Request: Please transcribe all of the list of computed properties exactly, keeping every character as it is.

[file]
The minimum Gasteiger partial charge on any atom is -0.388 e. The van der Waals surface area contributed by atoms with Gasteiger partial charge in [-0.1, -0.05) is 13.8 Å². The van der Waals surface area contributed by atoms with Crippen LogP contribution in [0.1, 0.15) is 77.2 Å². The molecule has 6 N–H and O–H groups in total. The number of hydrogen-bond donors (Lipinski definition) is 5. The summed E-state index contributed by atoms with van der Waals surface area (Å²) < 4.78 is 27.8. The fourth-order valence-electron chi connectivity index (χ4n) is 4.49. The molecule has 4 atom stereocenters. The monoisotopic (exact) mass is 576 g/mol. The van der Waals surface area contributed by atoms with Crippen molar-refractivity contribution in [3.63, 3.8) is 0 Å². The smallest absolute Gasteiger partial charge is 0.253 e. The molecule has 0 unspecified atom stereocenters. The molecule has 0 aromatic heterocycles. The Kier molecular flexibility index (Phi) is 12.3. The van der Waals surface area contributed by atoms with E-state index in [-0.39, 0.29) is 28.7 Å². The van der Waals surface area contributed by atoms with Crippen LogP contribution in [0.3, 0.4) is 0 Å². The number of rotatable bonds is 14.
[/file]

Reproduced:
The minimum Gasteiger partial charge on any atom is -0.388 e. The van der Waals surface area contributed by atoms with Gasteiger partial charge in [-0.1, -0.05) is 13.8 Å². The van der Waals surface area contributed by atoms with Crippen LogP contribution in [0.1, 0.15) is 77.2 Å². The molecule has 6 N–H and O–H groups in total. The number of hydrogen-bond donors (Lipinski definition) is 5. The summed E-state index contributed by atoms with van der Waals surface area (Å²) < 4.78 is 27.8. The fourth-order valence-electron chi connectivity index (χ4n) is 4.49. The molecule has 4 atom stereocenters. The monoisotopic (exact) mass is 576 g/mol. The van der Waals surface area contributed by atoms with Crippen molar-refractivity contribution in [3.63, 3.8) is 0 Å². The smallest absolute Gasteiger partial charge is 0.253 e. The molecule has 0 unspecified atom stereocenters. The molecule has 0 aromatic heterocycles. The Kier molecular flexibility index (Phi) is 12.3. The van der Waals surface area contributed by atoms with E-state index in [-0.39, 0.29) is 28.7 Å². The van der Waals surface area contributed by atoms with Crippen LogP contribution in [0.3, 0.4) is 0 Å². The number of rotatable bonds is 14.